This was definitely a quick and engaging read. Steff Deschenes seems to have a passion for ice cream that seems to be only paralleled by Scoopalicious! Ha! Steff is an ice cream fanatic who successfully uses ice cream as a metaphor of her relationships. The Ice Cream Theory is part memoir, part analysis of human nature.
[On a side note, this book also holds a special personal meaning. Back in December 2006, I was talking with my family and realized out of the five of us, I wasn't keeping a list of books I had read. It occurred to me that this was a good idea for a couple of reasons: 1. It is quite an accomplishment to look back on the list 2. I don't have the best memory. I could practically read a book twice and not remember it. So here we are, three years later, and I have finished book 100 since I started the list, and that book is The Ice Cream Theory.]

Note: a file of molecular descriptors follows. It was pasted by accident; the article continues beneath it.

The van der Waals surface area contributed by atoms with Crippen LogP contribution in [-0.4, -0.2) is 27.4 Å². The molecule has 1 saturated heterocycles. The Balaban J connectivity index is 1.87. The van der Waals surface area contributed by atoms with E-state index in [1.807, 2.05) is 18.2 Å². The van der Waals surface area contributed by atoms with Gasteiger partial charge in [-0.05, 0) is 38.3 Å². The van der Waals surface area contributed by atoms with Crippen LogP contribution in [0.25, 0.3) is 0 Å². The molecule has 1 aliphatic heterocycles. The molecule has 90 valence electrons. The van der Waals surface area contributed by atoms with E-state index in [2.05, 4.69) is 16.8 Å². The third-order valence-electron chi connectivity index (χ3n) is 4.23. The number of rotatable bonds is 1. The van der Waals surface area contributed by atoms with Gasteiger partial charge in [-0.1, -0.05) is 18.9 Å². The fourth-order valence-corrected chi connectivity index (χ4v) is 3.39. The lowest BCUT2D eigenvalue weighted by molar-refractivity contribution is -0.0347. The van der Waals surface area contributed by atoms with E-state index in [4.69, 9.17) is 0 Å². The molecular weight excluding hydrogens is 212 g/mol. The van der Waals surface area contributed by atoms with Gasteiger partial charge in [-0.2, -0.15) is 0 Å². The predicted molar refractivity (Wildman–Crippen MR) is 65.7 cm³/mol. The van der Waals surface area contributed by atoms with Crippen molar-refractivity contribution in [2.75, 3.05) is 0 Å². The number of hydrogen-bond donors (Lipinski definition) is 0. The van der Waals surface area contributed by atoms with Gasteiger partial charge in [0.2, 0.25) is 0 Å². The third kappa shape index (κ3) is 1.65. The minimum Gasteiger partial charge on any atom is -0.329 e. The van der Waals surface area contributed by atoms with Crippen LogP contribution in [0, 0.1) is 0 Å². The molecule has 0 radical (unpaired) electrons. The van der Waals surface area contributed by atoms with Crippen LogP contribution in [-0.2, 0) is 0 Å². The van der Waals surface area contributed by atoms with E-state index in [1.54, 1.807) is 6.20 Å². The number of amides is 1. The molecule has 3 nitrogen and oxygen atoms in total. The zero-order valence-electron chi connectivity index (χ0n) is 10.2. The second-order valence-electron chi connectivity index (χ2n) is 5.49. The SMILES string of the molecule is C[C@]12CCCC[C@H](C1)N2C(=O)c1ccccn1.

I loved the Pistachio chapter. I thought that the relationship between Deschenes and her grandfather was absolutely -- shoot, I can't even come up with the right word for it. It wasn't precious or endearing -- that's too belittling. It wasn't wonderful. That doesn't say enough. It was special, but so much more. I might have to say it in more words than one, which I guess I just covered.
Not such a fan of the Chocolate Raspberry Truffle chapter. I love ice cream. Love it. Yes, I know we are human and therefore do things like vomit once in a while, but I do not need to have it in the same sentence as ice cream. I just don't. And look. Now I did it myself, put the two in the same sentence. Sorry.
One complaint is I would love to know the ice cream places and ice cream brands she raves about. As I sat reading about the ice creams she absolutely adored, I wanted to know where to find them.